Kāpiti Coast’s Greenest Street: Cheap & Chilled Community Education
Steve Bright is one of those people who seem willing to turn their hand to most things, except maybe being interviewed. The prospect of talking about himself has him looking for cover – next time I’ll remember to frame the request as a technical problem….
As one of the coordinators for Kakariki Street, Steve is a part-time single parent of two school-age children and a conservation contractor by day. He’s also a Scout master and self-described odd-job man, and moonlights as a construction engineer helping a local person design, and hopefully later build, an ‘Earthship’-type building. When I asked him why he got involved with the Greenest Street competition, I figured it wasn’t because he was bored.
Steve says, “I saw Greenest Street as a chance to get to know my neighbours better, for us to be more co-operative and help each other. The reality is, when you’re a single parent, you need all the help you can get. It’s also a chance to share our resources and work. June [when the competition ends] probably won’t change much for us – Greenest Street has just been the means to kick-start things, like the community mulcher* and our gardening bees”.
One of Steve’s latest projects has been his involvement with Chill-Ed, a series of workshops he describes as “community-based knowledge sharing, at koha rates, by community for community”.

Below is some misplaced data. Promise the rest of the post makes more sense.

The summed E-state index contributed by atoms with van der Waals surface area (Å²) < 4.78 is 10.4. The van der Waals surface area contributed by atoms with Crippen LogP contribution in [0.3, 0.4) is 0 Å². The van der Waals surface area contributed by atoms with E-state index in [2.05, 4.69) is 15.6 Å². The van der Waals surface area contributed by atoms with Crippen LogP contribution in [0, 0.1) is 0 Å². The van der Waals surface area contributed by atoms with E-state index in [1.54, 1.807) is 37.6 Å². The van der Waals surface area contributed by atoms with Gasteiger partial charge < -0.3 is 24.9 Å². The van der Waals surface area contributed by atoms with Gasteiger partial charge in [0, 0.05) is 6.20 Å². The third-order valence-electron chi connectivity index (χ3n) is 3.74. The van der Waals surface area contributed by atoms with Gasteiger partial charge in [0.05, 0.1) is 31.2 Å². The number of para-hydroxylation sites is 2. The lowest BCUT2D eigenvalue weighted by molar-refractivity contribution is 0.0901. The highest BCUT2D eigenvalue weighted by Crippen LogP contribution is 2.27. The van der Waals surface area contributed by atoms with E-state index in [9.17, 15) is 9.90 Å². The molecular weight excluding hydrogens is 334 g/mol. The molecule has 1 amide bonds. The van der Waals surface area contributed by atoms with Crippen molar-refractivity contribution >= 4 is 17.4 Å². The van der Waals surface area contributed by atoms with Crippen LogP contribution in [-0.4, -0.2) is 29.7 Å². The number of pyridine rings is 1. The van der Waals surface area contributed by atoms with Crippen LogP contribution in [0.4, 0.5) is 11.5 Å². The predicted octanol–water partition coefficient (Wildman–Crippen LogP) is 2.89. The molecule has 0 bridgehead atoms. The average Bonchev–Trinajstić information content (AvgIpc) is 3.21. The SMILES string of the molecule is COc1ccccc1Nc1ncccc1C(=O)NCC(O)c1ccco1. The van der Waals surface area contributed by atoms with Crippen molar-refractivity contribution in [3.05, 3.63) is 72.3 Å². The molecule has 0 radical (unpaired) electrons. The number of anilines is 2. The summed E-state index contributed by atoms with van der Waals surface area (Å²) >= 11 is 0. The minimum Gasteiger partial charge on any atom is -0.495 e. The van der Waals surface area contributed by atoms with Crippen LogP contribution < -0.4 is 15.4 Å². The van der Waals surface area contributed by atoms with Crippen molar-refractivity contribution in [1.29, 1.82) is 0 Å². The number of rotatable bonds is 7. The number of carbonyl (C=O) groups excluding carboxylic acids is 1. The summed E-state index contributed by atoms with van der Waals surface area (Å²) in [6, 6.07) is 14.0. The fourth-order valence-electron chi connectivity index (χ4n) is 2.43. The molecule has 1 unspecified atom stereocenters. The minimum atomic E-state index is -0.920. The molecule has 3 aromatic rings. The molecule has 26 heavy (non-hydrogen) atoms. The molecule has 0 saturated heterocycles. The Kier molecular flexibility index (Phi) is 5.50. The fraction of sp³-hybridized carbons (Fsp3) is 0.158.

Started last winter by a group of locals, supported by Kāpiti Coast District Council, the Chill-Ed series has taken on a life of its own. Each series is planned and organised within three weeks, starting with two lists: skilled locals and requested workshops. As one of the organisers, Sam Buchanan, says,
“Everybody has something they can teach and something they need to learn, it’s just a matter of getting the latter together with the former”.
Almost everybody approached to host a workshop is happy to take part, particularly when it’s explained that this isn’t about being an expert, but ‘showing others how you do what you do’. Dates are chosen within the allotted month and venues are found (mostly tutor’s backyards, homes or decks, though the Scout Hall, beach and Playcentre also feature). A copy of the programme is delivered to every household in the village and away it goes.
Chill-Ed II: The Return is currently underway and boasts 19 workshops, ranging from everyday yoga to long-line fishing to homebrewing. Many of the workshops have a sustainability theme, accentuated by the involvement of Kakariki Street. Having planned to learn about things such as rainwater harvesting, greywater reuse, permaculture and vegetarian cooking, Kakariki St decided to pool their energy and resources with the Chill-Ed team and make these opportunities available to the whole community.